Equal Pay Day aims to bring awareness to the gender pay gap. It is commemorated this year on April 2, marking how far women must work into the year to match what men made in the previous year.

Observed every year since 1996, the symbolic day was originated by the National Committee on Pay Equity, a coalition of civil rights groups, labor unions, professional associations and other organizations dedicated to pay equity.

Unequal pay still prevalent

On average, women are paid 80 percent of what men are paid for similar roles. In some states, they earn as low as 70 cents on the dollar compared to men. Those numbers are even worse for black and Latina women.

And while decades of progress have narrowed the gap somewhat, the U.S. Bureau of Labor Statistics has produced data showing that disparity has actually increased since 2014.

Laws have limited success

Pay discrimination is illegal. Both the Equal Pay Act of 1963 and the Civil Rights Act of 1964 prohibit gender discrimination regarding pay. However, those laws have not successfully bridged the gap.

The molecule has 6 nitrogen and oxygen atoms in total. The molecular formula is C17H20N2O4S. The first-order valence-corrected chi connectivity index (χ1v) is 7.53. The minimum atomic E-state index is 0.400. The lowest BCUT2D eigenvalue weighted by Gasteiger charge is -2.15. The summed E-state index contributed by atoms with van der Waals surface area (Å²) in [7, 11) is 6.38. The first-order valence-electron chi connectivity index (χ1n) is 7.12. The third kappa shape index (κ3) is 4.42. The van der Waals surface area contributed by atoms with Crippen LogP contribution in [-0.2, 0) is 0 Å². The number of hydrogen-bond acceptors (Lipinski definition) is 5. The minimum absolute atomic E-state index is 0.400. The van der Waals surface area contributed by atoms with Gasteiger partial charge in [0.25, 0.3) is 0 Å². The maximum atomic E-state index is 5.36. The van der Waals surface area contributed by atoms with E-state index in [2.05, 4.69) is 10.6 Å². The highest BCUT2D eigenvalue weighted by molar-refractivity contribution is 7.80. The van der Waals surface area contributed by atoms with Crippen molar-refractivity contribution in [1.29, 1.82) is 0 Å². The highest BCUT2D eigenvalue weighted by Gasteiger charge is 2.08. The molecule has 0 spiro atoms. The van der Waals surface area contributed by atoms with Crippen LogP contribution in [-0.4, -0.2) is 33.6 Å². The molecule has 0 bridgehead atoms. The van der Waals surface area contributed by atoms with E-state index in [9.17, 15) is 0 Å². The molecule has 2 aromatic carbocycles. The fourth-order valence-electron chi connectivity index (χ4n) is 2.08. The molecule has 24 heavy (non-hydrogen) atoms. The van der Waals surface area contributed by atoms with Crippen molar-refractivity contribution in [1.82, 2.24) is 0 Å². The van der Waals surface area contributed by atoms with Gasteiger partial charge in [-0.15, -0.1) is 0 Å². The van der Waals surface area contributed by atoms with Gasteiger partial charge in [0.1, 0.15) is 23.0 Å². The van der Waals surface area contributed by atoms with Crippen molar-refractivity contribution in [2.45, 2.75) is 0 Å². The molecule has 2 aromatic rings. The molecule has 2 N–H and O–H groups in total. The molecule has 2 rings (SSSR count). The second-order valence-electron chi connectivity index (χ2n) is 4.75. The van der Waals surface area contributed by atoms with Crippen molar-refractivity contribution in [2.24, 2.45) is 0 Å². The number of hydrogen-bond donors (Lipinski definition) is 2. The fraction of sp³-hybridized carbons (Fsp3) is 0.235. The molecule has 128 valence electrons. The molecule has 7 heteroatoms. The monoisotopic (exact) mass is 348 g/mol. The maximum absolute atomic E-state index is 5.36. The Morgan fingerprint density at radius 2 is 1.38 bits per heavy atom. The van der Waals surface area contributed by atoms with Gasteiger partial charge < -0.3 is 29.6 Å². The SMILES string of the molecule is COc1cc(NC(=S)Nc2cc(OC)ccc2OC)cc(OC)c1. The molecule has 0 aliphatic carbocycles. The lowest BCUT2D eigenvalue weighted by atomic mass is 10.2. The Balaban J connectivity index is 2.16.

One of the problems is that the Equal Pay Act has four affirmative defenses that can be used to justify wage disparities. They are:

  • A seniority system
  • A merit system
  • A system based on the quality and quantity of output
  • Any factor other than gender

Employers have used these loopholes to escape liability for pay differences, making lawsuits over pay inequity difficult to prove.

Another reason for the pay gap may be that occupations traditionally dominated by women pay less than those dominated by men.

Legislation on both federal and state levels has been introduced to help close the gap by removing some of the loopholes in the Equal Pay Act. Other efforts have focused on creating transparency into employers’ pay decisions, even when employers forbid access.

We can help

Pond Lehocky Stern Giordano supports pay equality. The firm has also recently added employment law to its repertoire of practice areas. Headed by Attorney Erica Shikunov, the employment law department handles gender discrimination matters, among other issues. If you or someone you know needs help with an employment issue, contact us for a free case evaluation.




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